# Percent Yield: Definition, Formula, Calculation

The percentage that represents the difference between the theoretical and actual yields is called the percent yield. In chemistry, yield is the amount of product produced by a reaction relative to the amount of reactant consumed; it is typically given as a percentage. The percentage yield is the difference between the amount of product that was actually produced and the maximum yield that was calculated.

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## What is Percent Yield?

Percent Yield is the ratio of actual yield to theoretical yield when multiplied by 100. Analyzing the percentage of reactant conversion to product is crucial in chemistry. The stoichiometric equation, which represents the chemical reaction, is used to compute the theoretical yield. After the reaction is finished, the actual yield is measured in the laboratory. Note that the theoretical yield and actual yield should have the same units. When expressing theoretical and actual yield, the mole or gram is usually the favored unit of measurement.

## Percent Yield Formula

The percent yield formula is actual yield divided by theoretical yield in moles multiplied by 100%:

Percent Yield = Actual Yield/Theoretical Yield x 100%

It makes no difference whether you express actual and theoretical yield in grams or moles, as long as you use the same units for both values.

## How to Calculate Percent Yield?

The real yield and the theoretical yield are the two values needed to calculate the percent yield. The mole ratio of reactants to products determines yield. The amount of product that is actually obtained from a reaction or experiment is known as the actual yield. After the product is weighed, you convert the mass—which is typically measured in grams—to moles.

The concept of stoichiometry yields the theoretical yield. That is, it originates from the balanced equation for the chemical reaction based on the mole ratio of reactants to products. The next step is to identify the limiting reactant when you have the balanced equation. Since the limiting reactant is used up before the other reactant runs out, it is the reactant that limits the amount of product. The limiting reactant in a decomposition reaction is the one that may exist exclusively in the reaction. You compare the molar masses and mole ratios in different reactions. The theoretical yield is then computed using the mole ratio and the number of moles of the limiting reactant. Lastly, calculate out the potential yield.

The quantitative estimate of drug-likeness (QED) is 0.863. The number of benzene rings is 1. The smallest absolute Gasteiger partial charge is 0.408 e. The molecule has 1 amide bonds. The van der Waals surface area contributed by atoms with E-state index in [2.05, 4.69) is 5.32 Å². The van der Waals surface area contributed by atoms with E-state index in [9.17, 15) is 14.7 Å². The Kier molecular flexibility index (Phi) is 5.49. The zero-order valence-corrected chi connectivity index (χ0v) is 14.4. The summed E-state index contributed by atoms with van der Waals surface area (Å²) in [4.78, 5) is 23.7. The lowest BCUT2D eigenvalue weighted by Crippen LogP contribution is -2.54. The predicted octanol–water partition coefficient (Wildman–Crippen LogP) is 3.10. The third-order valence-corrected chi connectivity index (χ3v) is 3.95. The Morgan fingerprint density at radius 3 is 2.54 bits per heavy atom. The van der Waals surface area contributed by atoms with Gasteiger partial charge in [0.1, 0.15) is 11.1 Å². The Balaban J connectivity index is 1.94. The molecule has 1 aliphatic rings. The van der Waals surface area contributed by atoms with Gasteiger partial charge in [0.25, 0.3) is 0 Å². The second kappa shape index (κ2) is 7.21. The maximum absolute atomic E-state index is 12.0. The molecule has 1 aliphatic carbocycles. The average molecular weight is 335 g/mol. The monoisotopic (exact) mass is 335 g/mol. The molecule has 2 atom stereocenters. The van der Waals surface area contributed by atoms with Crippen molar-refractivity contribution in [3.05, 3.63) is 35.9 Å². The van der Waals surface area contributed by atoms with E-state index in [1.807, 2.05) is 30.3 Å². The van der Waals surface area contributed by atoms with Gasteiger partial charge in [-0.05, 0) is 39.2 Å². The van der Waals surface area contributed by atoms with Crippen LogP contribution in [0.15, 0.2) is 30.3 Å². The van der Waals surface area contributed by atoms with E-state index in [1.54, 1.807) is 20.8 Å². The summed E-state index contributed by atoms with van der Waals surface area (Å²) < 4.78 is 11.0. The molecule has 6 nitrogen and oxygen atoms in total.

• The chemical equation for the reaction must be balanced. Take note of the number of moles of reactants and products.
• Determine the limiting reactant. For each reactant, determine its molar mass. Determine the total number of moles in each species.
• Find out which reactant restricts the reaction by using the mole ratio.
• Calculate the theoretical yield using the mole ratio and the number of moles of the limiting reactant.
• Measure the product’s weight. This is the actual yield.
• Check that the actual and theoretical yields have the same units (grams or moles).
Using the actual and theoretical yields, compute the yield percentage.

## Percent Yield Example

Using an example, let us comprehend the idea of Percent Yield.

Take the decomposition of calcium carbonate as an example.

CaCO3 → CaO + CO2

According to the reaction shown above, only one mole of the product CaO is produced for every mole of the reactant CaCO3. This indicates unequivocally that the mole ratio of the reactant to product is 1:1.

Assume we have two moles of reactant for this reaction. Thus, we will also receive two moles of the product. However, keep in mind that the yield was actually 1.5 moles. We determine the ratio between the actual and projected yields in order to get the percentage yield.

So, the percentage yield becomes,

P = (1.5/2) × 100 % ⇒ P is 75%

## Why Percent Yield is always less that 100?

Percent yield is always less than 100% (typically by a significant margin), however a value greater than 100% can be calculated.

There are several reasons why percent yield is always low.

• Not all reactions are completed.
• Reactions can also occur in reverse when reactants and products are in equilibrium.
• Simultaneous reactions take place, resulting in the conversion of some reactant into one or more side products.
• Other species or contaminants could be interfering with the process.
• Product evaporates while being transferred.
• Purification results in product loss.

Even yet, sometimes we get more product than you expected. Sometimes the formation of a product is aided by an impurity. However, the actual yield is typically higher. But if an impure product is collected, the mass exceeds the predicted yield. The most common issue is weighing a product that isn’t totally dry. Solvent makes up a portion of the mass, so it looks like you obtained more product than you expected.

## References

• https://www.wikihow.com/Calculate-Percent-Yield-in-Chemistry
• https://www.cuemath.com/percentage-yield-formula/
• Whitten, Kenneth W.; Davis, Raymond E; Peck, M. Larry (2002). General Chemistry. Fort Worth: Thomson Learning. ISBN 978-0-03-021017-4.
• https://sciencing.com/how-to-calculate-percent-yield-13710472.html
• Vogel, Arthur Israel; Furniss, B. S; Tatchell, Austin Robert (1978). Vogel’s Textbook of Practical Organic Chemistry. New York: Longman. ISBN 978-0-582-44250-4.
• https://www.geeksforgeeks.org/percent-yield-formula/